May Day 2013 in Athens–and Around the World

by Alex Steiner

Athens, May 1–Today the traditional May Day demonstration was held as usual in Syntagma Square even though the official holiday was postponed till May 7 to follow the Greek Orthodox  Easter weekend. The demonstration was quite small by Greek standards. Virtually no union members turned out although the demonstration did receive, if only reluctantly, the official backing of the Communist Party backed trade union federation, PAME as well as that of the General Confederation of Greek Workers, GSEE and the union of public sector workers, ADEDY. The unions officially sanctioned the day as another 24 hour general strike although participation was much more limited than in the past. Still, public transportation came to a standstill in much of Greece. The demonstration in Athens consisted largely of members and supporters of the various Left groups. The official ‘Left’ opposition party, SYRIZA, made an appearance but generated little enthusiasm.

There is little mystery about the relatively low turnout on May Day compared to some of the massive demonstrations Athens has seen in the past few years. The Greek working class have rightfully concluded that one day general strikes and marches of hundreds of thousands have not changed government policy one iota and they have seen all the parties of the Left that claim to represent their interests capitulate before the demands of the European bankers. Therefore they have become wary of engaging in further protests. Just the other day the right wing coalition government approved another round of massive job cuts in exchange for a new installment of bailout funds. A demonstration in front of Parliament called to protest this action attracted just a few hundred participants. Although the coalition government headed by Antonis Samaras claims that things will improve and that this year is going to be the last year of 6 successive years of recession and austerity, the great majority see little cause for optimism. Unemployment has reached an unprecedented 27% including almost 60% among young people. Meanwhile practically all the remnants of the welfare state have been dismantled while taxes have risen astronomically, as wages and pensions have been cut.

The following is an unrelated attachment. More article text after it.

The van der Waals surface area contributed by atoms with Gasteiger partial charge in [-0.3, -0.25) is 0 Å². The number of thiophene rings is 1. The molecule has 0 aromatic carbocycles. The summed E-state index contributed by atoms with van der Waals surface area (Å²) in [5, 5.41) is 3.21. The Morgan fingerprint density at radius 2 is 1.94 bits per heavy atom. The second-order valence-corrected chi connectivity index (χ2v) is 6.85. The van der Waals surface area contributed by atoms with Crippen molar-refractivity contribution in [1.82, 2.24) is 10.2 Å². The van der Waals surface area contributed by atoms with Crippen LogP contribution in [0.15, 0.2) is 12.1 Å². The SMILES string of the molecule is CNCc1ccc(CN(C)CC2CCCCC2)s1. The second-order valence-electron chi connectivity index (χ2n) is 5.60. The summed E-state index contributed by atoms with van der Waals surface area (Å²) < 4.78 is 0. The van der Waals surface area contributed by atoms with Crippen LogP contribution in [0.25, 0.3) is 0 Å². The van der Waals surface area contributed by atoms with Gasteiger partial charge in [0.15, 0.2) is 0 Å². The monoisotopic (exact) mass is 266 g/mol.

There is no precedent for such a massive assault on the living standards of the working class and middle class in a modern industrialized society. While liberal Keynesian economists in the U.S. such as Paul Krugman see the austerity measures adopted by the Europeans as an example of irrational policies based on false assumptions, it would be more apt to view Greece as a test case organized by the European capitalist class. (In an opinion piece published in The New York Times a few months ago he described the destructive policies forced on Greece and Spain as “Europe’s Austerity Madness.”  The thinking among ruling circles in Germany and elsewhere is that if they can successfully transform Greece from a modern industrial society with relatively high wages and benefits into a source of cheap labor and minimal operating costs and regulations for foreign capital, then the same can be done in the rest of Europe. Although these policies are irrational and destructive in a very fundamental sense, there is a logic behind them that that the liberal economists, ideologically tied as they are to the capitalist system, fail to register.